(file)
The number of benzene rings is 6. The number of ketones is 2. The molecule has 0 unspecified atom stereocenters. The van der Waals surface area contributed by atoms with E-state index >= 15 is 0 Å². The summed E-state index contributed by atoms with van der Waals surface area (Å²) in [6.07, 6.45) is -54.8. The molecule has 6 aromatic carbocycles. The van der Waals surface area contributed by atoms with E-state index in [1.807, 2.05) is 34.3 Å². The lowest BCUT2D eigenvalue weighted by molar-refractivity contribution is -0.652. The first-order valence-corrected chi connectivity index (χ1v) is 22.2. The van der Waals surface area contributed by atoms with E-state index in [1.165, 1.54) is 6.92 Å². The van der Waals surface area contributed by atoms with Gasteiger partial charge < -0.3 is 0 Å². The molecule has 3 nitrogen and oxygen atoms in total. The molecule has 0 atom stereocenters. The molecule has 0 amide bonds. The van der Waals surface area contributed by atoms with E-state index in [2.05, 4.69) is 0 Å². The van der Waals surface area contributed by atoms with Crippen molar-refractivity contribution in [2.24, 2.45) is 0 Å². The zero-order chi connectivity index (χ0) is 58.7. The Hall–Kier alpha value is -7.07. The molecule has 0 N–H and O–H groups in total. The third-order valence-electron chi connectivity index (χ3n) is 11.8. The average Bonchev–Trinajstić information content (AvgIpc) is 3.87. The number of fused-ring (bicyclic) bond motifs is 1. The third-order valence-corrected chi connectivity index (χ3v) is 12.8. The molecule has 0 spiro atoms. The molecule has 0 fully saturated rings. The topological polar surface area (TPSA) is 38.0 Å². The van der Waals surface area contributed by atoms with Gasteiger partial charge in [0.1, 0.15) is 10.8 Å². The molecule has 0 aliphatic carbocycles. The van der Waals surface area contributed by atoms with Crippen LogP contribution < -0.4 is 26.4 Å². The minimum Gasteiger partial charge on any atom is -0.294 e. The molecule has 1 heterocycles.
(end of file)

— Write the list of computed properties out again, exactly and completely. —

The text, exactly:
The number of benzene rings is 6. The number of ketones is 2. The molecule has 0 unspecified atom stereocenters. The van der Waals surface area contributed by atoms with E-state index >= 15 is 0 Å². The summed E-state index contributed by atoms with van der Waals surface area (Å²) in [6.07, 6.45) is -54.8. The molecule has 6 aromatic carbocycles. The van der Waals surface area contributed by atoms with E-state index in [1.807, 2.05) is 34.3 Å². The lowest BCUT2D eigenvalue weighted by molar-refractivity contribution is -0.652. The first-order valence-corrected chi connectivity index (χ1v) is 22.2. The van der Waals surface area contributed by atoms with E-state index in [1.165, 1.54) is 6.92 Å². The van der Waals surface area contributed by atoms with Gasteiger partial charge < -0.3 is 0 Å². The molecule has 3 nitrogen and oxygen atoms in total. The molecule has 0 atom stereocenters. The molecule has 0 amide bonds. The van der Waals surface area contributed by atoms with E-state index in [2.05, 4.69) is 0 Å². The van der Waals surface area contributed by atoms with Crippen molar-refractivity contribution in [2.24, 2.45) is 0 Å². The zero-order chi connectivity index (χ0) is 58.7. The Hall–Kier alpha value is -7.07. The molecule has 0 N–H and O–H groups in total. The third-order valence-electron chi connectivity index (χ3n) is 11.8. The average Bonchev–Trinajstić information content (AvgIpc) is 3.87. The number of fused-ring (bicyclic) bond motifs is 1. The third-order valence-corrected chi connectivity index (χ3v) is 12.8. The molecule has 0 spiro atoms. The molecule has 0 fully saturated rings. The topological polar surface area (TPSA) is 38.0 Å². The van der Waals surface area contributed by atoms with Gasteiger partial charge in [0.1, 0.15) is 10.8 Å². The molecule has 0 aliphatic carbocycles. The van der Waals surface area contributed by atoms with Crippen LogP contribution < -0.4 is 26.4 Å². The minimum Gasteiger partial charge on any atom is -0.294 e. The molecule has 1 heterocycles.